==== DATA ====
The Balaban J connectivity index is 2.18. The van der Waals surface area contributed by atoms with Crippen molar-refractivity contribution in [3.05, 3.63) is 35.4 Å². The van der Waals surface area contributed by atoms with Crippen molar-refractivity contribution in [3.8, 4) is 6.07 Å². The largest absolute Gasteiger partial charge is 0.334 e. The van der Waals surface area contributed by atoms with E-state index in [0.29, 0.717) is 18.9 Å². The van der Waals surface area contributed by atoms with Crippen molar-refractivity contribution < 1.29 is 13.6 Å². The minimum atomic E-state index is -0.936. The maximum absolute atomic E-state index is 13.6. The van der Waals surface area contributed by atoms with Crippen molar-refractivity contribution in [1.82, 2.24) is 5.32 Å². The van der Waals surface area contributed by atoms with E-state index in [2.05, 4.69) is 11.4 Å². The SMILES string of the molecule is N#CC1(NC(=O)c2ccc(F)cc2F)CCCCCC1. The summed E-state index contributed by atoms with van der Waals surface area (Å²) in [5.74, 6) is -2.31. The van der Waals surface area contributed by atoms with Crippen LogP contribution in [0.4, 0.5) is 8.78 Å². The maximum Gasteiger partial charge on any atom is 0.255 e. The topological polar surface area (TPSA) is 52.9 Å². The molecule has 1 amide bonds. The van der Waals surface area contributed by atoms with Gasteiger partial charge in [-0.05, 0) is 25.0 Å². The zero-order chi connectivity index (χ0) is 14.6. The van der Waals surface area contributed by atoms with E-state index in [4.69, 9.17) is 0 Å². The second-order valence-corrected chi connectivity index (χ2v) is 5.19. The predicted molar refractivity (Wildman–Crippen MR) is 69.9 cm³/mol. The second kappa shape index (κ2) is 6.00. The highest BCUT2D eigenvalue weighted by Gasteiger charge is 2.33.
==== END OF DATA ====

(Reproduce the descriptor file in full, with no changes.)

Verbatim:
The Balaban J connectivity index is 2.18. The van der Waals surface area contributed by atoms with Crippen molar-refractivity contribution in [3.05, 3.63) is 35.4 Å². The van der Waals surface area contributed by atoms with Crippen molar-refractivity contribution in [3.8, 4) is 6.07 Å². The largest absolute Gasteiger partial charge is 0.334 e. The van der Waals surface area contributed by atoms with E-state index in [0.29, 0.717) is 18.9 Å². The van der Waals surface area contributed by atoms with Crippen molar-refractivity contribution < 1.29 is 13.6 Å². The minimum atomic E-state index is -0.936. The maximum absolute atomic E-state index is 13.6. The van der Waals surface area contributed by atoms with Crippen molar-refractivity contribution in [1.82, 2.24) is 5.32 Å². The van der Waals surface area contributed by atoms with E-state index in [2.05, 4.69) is 11.4 Å². The SMILES string of the molecule is N#CC1(NC(=O)c2ccc(F)cc2F)CCCCCC1. The summed E-state index contributed by atoms with van der Waals surface area (Å²) in [5.74, 6) is -2.31. The van der Waals surface area contributed by atoms with Crippen LogP contribution in [0.4, 0.5) is 8.78 Å². The maximum Gasteiger partial charge on any atom is 0.255 e. The topological polar surface area (TPSA) is 52.9 Å². The molecule has 1 amide bonds. The van der Waals surface area contributed by atoms with Gasteiger partial charge in [-0.05, 0) is 25.0 Å². The zero-order chi connectivity index (χ0) is 14.6. The van der Waals surface area contributed by atoms with E-state index in [4.69, 9.17) is 0 Å². The second-order valence-corrected chi connectivity index (χ2v) is 5.19. The predicted molar refractivity (Wildman–Crippen MR) is 69.9 cm³/mol. The second kappa shape index (κ2) is 6.00. The highest BCUT2D eigenvalue weighted by Gasteiger charge is 2.33.